|WikiProject Comics / European||(Rated Start-class, Low-importance)|
|WikiProject Science Fiction|
How this is possible ? "Moebius and Jodorowsky sued Luc Besson, director of The Fifth Element, claiming that the film borrowed graphic and story elements from The Incal, but lost their case. In a 2002 interview, Jodorowsky actually claimed that he considered it an honour that somebody stole his ideas which is not surprising as Jodorowsky believes that authors do not create the stories they tell as much as they make personal interpretations of myths universal to the collective human subconsciousness." Because Moebius, lead with Meziere, the team of graphist who works on the movie ???
- Strange but true. Here's a couple of news reports on the case (in French). Zompist 15:50, 9 January 2006 (UTC)
What's the reference for the term "Church of Industrial Saints"? I've read the Incal a few times and never seen the Techno-Technos referred to as such. Erin Clark 01:07, 17 May 2005 (UTC)
Wasn't it in the Technopriests comic series? Ausir 17:27, 20 May 2005 (UTC)
You're probably right. I'll check both books next time I'm at the library just to make sure. --Erin Clark 23:04, 21 May 2005 (UTC)
Solune is a mix of the French words for "sun" and "moon". Soleil = sun, Lune = moon. it goes with the androgynous, yin-yang, concept.
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As it is said in an interview in the Guardian (http://film.guardian.co.uk/interview/interviewpages/0,,2050577,00.html), it's the comic-book editor who launch the lawsuit, not Jodorowsky.Exaple —Preceding unsigned comment added by 126.96.36.199 (talk) 17:20, 4 December 2007 (UTC)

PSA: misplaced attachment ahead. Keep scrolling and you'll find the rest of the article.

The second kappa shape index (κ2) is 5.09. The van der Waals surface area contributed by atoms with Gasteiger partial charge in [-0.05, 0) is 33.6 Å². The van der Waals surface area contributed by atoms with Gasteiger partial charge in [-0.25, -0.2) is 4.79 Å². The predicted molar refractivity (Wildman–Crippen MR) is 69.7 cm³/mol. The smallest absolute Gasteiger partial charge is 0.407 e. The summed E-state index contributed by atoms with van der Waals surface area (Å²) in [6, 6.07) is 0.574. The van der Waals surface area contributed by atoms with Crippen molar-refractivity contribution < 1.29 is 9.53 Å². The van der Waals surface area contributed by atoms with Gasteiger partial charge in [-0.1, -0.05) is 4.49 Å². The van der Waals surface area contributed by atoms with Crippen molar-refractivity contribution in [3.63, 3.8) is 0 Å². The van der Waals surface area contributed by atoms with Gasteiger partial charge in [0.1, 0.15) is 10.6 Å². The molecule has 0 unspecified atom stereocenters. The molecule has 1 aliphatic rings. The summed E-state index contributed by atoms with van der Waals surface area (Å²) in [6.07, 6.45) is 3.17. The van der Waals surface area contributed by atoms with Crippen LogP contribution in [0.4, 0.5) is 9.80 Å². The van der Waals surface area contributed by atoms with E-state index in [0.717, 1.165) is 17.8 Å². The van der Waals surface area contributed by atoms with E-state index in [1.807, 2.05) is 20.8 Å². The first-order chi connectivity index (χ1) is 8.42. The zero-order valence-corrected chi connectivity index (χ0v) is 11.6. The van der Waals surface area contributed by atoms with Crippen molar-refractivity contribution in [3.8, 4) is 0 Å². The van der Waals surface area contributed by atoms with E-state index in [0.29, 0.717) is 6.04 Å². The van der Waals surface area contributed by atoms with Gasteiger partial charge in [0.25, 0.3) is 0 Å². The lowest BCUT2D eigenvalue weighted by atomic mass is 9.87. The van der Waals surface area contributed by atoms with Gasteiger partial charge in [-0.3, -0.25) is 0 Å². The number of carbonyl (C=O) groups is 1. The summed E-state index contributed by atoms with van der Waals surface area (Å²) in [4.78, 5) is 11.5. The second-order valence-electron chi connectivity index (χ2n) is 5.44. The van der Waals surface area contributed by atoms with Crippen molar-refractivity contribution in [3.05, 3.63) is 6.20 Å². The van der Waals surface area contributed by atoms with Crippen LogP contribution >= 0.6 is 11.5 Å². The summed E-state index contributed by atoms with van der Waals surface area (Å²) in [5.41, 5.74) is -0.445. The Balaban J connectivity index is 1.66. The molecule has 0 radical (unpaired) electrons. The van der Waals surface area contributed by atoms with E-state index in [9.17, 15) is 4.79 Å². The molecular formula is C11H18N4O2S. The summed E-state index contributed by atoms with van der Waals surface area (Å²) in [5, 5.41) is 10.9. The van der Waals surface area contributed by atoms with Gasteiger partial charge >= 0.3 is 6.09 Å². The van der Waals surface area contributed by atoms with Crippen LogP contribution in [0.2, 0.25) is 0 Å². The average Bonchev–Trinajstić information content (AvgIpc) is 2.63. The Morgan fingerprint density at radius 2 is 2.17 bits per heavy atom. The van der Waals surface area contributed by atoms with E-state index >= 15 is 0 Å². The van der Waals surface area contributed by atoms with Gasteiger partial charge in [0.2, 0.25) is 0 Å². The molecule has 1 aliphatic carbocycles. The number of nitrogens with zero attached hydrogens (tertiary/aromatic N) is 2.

English publication info
An English translation of "The Light Incal" (as "The Incal Light") appeared as a series in Heavy Metal Magazine between in the issues February 1982 through to August 1982 as well as "What Lies Beneath," (as "The Incal Starting from the Bottom") in issues February 1984 through to June 1984. These English translations appear to have the original colouring. Also, Humanoids have recently published an English translations in hard-cover of all six original stories (with original colouring): ISBN 978-1-59465-015-4
There is no mention in this article of the original language of this comic. It can only be deduced from random mentions of translations into english. It should be part of or near the fist sentence. "The Incal is a <<language of origin>> science fiction ..." I would put it in, but I have no further knowledge on this subject. - GeiwTeol 21:32, 5 September 2011 (UTC)
A few short scenes were animated and put together in an attempt to get financial backing to do a full feature film of The Incal. Here's the video. http://www.youtube.com/watch?v=OBktKOQGBYA&feature=player_embedded Bizzybody (talk) 06:03, 18 September 2011 (UTC)
Why is Deepo referred to as a "concrete seagull"?
Why is Deepo referred to as a "concrete seagull"? I have seen the reference in several articles over the years. Is this from some description that was imperfectly translated from the original French or some other reason? — Preceding unsigned comment added by 2402:6B00:2829:EDC0:DDFE:B6E2:20C2:B4BC (talk) 01:51, 18 February 2013 (UTC)
- No, that's not an imperfect translation. The original French term is "mouette à béton" which literally means "concrete seagull". A page from Before the Incal shows Deepo's dying mother as a larger gray bird made out of corroded concrete. We'll just have to accept Deepo as a living, breathing bird that happens to be made out of concrete. Yet another instance of Jodoverse weirdness. Devil Master (talk) 15:29, 1 April 2016 (UTC)